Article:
I’m Starting An Entry-Level Job At 51 While Others Retire

After years of trying to figure out what I truly want, things are starting to make sense.

Excited woman, starting a new career at fifty one MariaDubova | Canva

On Monday I’m starting a new, full-time job. I haven’t worked full-time for more than 18 years, which makes me slightly anxious.

My daily to-do list includes work, cooking, cleaning, exercising, walking the dog, and getting some writing done. I’m a routine person and my current ones have been perfected over the years. The fact that these will be thrown up into the air starting Monday is a little nerve-wracking, and I've questioned if I am mad to be taking this step at my age.


But it’s an uncomfortable step that’s worth taking because, finally, after years of trying to figure out what I truly want, things are starting to make sense.

But not everything makes sense. The decision to take on a new career in my early 50s makes no financial sense; I’m going to be working more for less money. And I'll have line managers and bosses who are more than 20 years my junior.

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A few years ago, my ego would have balked at this suggestion. I was caught up in the hamster wheel of self-employment, constantly trying to be more, do more, and earn more. Setting goals that I never stuck to and changing my mind every few months about what I wanted to do. Trying to copy those that had achieved success within the numbers game — income, followers, likes, comments. And trying to get to where I should be at this stage of my life.


Frantically working on my mindset and manically manifesting yielded small triumphs that didn’t last long. Trying to persuade myself to be happy and forcing myself to be someone I wasn’t did little to boost my fragile self-esteem.

Even the so-called flexibility of being my own boss felt uncomfortable. I felt guilty when I wasn’t working as there was always something I "could" be doing. Since I was yet to experience that Eureka moment when everything fell into place and money fell into my lap, I felt obliged to use every bit of spare time to work toward my “success.” I've never been motivated by money, but I told myself that’s what I should be motivated by. I wasn’t very convincing.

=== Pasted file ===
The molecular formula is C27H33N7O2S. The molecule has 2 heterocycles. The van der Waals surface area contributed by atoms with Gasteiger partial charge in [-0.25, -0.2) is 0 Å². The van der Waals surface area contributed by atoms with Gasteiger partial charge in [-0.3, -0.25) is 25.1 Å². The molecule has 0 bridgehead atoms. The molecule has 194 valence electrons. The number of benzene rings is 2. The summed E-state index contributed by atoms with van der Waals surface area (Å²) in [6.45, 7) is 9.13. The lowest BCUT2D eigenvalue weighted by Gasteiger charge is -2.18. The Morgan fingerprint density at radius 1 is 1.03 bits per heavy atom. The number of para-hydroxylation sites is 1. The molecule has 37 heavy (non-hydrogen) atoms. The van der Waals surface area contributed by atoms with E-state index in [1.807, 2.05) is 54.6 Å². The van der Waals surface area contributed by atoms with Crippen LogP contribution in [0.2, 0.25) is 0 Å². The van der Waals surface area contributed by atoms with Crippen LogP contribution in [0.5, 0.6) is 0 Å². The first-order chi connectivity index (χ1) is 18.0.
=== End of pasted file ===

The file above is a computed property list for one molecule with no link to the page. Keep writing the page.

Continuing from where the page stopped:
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Frustration popped up regularly and when it did it hit me hard. Why couldn’t I just find my “thing?” I felt unfulfilled and useless. My regrets were allowed to run unfiltered through my head, filling my soul with disappointment and shame that at nearly 50 years old I still hadn’t figured out what I wanted to be when I grew up.


And then I turned 50, and something switched inside of me.

Maturity, improved self-esteem, no longer giving a crap — whatever it was, enabled me to gradually drop the societal yardsticks I had been striving to achieve. I stopped comparing my life to people I knew nothing about and focused on my journey. I dropped the goal-setting and decided to follow a more natural path.

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It hasn’t been an easy transition. My manic routines have been difficult to extract myself from because being busy has always been a personal accolade of mine. I got stuck in between two differing mindsets — one of doing and one of being. This has caused a lot of uncertainty, frustration, and feelings of never getting anything right. But, as I was juggling these two perspectives, something popped up on my laptop: Volunteering.


My heart said yes — this was a volunteering role for a domestic abuse charity, a subject I'm passionate about.

My head said no — you should spend that time trying to earn more money and attain the success that will make you feel “enough.”